Kids Don't Fly
Window and Balcony Safety for Children
An increasing number of children are admitted to hospital each year, with serious injuries, as a result of falling from windows and balconies. These falls often occur in the child's own home, over the warmer months when families leave windows and doors to balconies open both during the day and at night. Children aged from one to five years are most at risk as they are naturally curious but lack the ability to recognise danger.
The Children's Hospital at Westmead recommends a maximum opening of 12.5cm for windows and balustrades. Please note, there are no laws that require window and balustrade openings in older buildings to meet current building standards.
To increase the safety of your children near windows and on balconies, please follow our recommendations below.
Window Safety for Children
Children can fall out of a window which is open more than 12.5cm, even if a fly screen is present.
To prevent children falling from your windows, The Children's Hospital at Westmead recommends:
- All windows above the ground floor to be opened no more than 12.5cm.
- All windows have window locks/latches fitted to stop windows opening more than 12.5cm, or guards to protect the opening (see Kids Can't Fly Window Safety Product Guide).
- Where possible, open windows from the top.
- Beds and other furniture are kept away from windows, so that children cannot climb up to windows.
- Parents do not rely on flyscreens to prevent a child from falling out of a window.
- Children are taught to play away from windows.
- Children are always supervised.
Balcony Safety for Children
To prevent children falling from your balcony, The Children's Hospital at Westmead recommends:
- Balcony balustrades (railings) be at least 1metre high.
- Make sure that any vertical bars in the balustrade are no more than 12.5cm apart (use a ruler to measure).
- Your balustrade should have no horizontal or near horizontal parts that would allow children to climb.
- All furniture, pot plants and other climbable objects are kept away from the edge of the balcony.
- Parents be aware of furniture that is light enough for children to drag to the balcony edge.
- Children are always supervised.
- Keep doors leading to balconies closed so that children cannot gain access to them.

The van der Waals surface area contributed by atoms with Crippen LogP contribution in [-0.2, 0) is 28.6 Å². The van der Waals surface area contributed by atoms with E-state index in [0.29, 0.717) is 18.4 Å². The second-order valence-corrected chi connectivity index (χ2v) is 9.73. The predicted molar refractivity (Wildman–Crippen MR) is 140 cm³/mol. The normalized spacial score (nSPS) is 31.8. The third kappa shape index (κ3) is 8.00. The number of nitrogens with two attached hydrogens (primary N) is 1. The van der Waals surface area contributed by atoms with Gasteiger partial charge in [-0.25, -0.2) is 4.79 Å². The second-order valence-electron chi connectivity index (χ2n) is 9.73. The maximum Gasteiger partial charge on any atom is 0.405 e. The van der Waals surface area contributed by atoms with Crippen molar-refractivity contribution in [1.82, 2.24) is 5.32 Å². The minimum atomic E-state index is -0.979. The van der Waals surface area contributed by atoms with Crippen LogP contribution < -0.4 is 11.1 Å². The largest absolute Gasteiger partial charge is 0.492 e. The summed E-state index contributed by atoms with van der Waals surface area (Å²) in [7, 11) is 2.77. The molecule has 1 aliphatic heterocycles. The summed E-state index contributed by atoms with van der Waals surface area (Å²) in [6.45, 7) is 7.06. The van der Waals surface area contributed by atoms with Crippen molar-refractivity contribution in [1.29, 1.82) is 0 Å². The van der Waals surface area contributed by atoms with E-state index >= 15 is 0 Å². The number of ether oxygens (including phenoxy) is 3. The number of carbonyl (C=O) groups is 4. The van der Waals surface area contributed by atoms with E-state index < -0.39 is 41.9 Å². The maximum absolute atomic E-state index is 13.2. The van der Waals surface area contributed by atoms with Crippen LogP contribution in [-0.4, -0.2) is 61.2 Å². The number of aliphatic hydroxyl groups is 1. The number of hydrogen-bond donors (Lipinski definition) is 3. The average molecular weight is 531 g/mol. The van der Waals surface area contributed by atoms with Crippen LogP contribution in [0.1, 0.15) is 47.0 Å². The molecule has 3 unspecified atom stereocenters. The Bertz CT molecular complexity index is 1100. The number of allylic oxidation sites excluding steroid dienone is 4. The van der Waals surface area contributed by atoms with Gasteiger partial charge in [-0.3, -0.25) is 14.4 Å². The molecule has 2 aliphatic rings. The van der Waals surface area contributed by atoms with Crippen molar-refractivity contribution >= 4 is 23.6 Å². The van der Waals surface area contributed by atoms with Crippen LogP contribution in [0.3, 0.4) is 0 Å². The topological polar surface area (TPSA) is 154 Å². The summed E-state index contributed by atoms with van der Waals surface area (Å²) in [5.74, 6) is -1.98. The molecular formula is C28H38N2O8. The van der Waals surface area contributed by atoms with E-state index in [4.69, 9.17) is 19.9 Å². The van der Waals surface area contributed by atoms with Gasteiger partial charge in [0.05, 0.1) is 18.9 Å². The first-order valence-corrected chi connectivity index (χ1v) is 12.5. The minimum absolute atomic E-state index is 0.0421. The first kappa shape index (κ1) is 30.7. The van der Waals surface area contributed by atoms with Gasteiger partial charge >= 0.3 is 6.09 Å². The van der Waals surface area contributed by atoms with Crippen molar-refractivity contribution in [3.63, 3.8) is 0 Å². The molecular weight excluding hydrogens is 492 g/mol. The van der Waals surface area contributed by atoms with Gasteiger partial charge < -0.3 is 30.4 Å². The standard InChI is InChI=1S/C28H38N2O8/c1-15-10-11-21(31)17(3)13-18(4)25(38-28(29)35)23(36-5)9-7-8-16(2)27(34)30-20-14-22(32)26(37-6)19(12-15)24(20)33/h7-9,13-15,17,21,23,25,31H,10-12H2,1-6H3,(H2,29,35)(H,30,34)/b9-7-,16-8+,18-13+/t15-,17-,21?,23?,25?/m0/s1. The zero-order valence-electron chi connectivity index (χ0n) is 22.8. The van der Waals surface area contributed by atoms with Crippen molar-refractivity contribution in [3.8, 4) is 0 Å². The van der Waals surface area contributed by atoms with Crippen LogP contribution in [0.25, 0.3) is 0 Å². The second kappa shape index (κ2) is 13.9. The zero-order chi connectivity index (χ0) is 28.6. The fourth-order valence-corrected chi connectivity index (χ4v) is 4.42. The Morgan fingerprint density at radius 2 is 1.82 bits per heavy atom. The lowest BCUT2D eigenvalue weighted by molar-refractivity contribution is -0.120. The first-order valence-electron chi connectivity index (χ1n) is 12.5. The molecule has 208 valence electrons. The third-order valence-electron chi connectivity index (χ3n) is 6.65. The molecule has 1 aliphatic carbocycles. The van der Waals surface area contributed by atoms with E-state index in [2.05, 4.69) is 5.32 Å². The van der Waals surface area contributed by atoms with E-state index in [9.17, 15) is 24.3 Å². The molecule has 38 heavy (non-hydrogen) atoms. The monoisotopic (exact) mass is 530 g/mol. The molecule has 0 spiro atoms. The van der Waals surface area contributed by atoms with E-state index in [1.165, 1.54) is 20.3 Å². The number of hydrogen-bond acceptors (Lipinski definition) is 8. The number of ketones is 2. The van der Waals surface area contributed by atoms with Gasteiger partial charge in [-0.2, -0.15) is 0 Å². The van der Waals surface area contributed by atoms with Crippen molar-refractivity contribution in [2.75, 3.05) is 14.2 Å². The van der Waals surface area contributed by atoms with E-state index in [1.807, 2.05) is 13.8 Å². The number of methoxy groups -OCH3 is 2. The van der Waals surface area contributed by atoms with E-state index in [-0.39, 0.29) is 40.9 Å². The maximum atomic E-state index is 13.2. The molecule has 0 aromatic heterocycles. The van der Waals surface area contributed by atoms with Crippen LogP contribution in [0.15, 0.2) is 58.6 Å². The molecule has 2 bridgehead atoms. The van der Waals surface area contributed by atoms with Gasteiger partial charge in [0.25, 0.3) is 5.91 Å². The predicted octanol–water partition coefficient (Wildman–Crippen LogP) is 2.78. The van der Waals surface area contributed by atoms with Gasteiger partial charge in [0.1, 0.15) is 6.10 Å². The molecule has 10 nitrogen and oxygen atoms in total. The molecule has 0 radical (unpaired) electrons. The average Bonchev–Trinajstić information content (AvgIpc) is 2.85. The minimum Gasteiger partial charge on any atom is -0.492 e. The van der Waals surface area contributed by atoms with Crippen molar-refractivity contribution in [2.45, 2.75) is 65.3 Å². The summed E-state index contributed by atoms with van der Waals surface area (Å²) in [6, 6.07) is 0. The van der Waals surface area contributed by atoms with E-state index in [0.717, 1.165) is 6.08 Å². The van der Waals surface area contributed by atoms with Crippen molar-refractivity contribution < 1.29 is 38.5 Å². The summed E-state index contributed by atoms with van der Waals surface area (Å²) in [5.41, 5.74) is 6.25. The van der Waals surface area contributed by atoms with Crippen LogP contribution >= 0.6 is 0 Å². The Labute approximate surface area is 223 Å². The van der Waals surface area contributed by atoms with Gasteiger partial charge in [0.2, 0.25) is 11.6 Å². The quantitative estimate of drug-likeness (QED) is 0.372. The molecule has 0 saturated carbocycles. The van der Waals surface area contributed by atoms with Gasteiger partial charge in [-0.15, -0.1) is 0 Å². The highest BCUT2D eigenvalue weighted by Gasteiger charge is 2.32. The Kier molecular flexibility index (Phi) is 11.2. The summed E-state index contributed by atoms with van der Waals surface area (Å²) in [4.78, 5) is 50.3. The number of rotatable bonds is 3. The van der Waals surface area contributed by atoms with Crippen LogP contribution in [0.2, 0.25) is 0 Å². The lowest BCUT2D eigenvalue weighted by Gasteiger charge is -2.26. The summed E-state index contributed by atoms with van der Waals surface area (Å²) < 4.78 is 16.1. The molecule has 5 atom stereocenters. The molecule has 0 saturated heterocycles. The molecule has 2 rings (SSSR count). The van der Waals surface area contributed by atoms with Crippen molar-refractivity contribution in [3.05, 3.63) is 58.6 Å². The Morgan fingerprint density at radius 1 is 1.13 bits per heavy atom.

For further information on how to make windows and balconies safe, please click on the links below.
Working Party for the Prevention of Children Falling from Residential Buildings
In 2008, The Children's Hospital at Westmead (CHW) identified falls from residential buildings as an increasing cause of injury, often associated with serious and fatal injuries as revealed by the number of injuries with a high Injury Severity Score. As a result, the Centre for Trauma Care, Prevention, Education and Research at CHW, together with the Kids Health Promotion Unit at CHW, established the 'Working Party for the Prevention of Children Falling from Residential Buildings'. The full Outcomes Report from the working group and a summary are available via the links below.
Brochures & Poster
- The Kids Don't Fly campaign resources are available for order and download at:
The legal issues in children's falls from high-rise buildings
- Kids Can't Fly: The legal issues in children's falls from high-rise buildings. By Cathy Sherry
- This article was first published by Thomson Reuters in Property Law Review and should be cited as: Cathy Sherry, “Kids can't fly: The legal issues in children's falls from high-rise buildings” (2012) 2 Prop L Rev 22. For all subscription inquiries please phone, from Australia: 1300 304 195, from Overseas: +61 2 8587 7980 or contact us online at www.thomsonreuters.com.au. The official PDF version of this article can also be purchased separately from Thomson Reuters.
Links to Further Information
This project is kindly supported by The Harcourts Foundation and the staff of Endeavour Energy.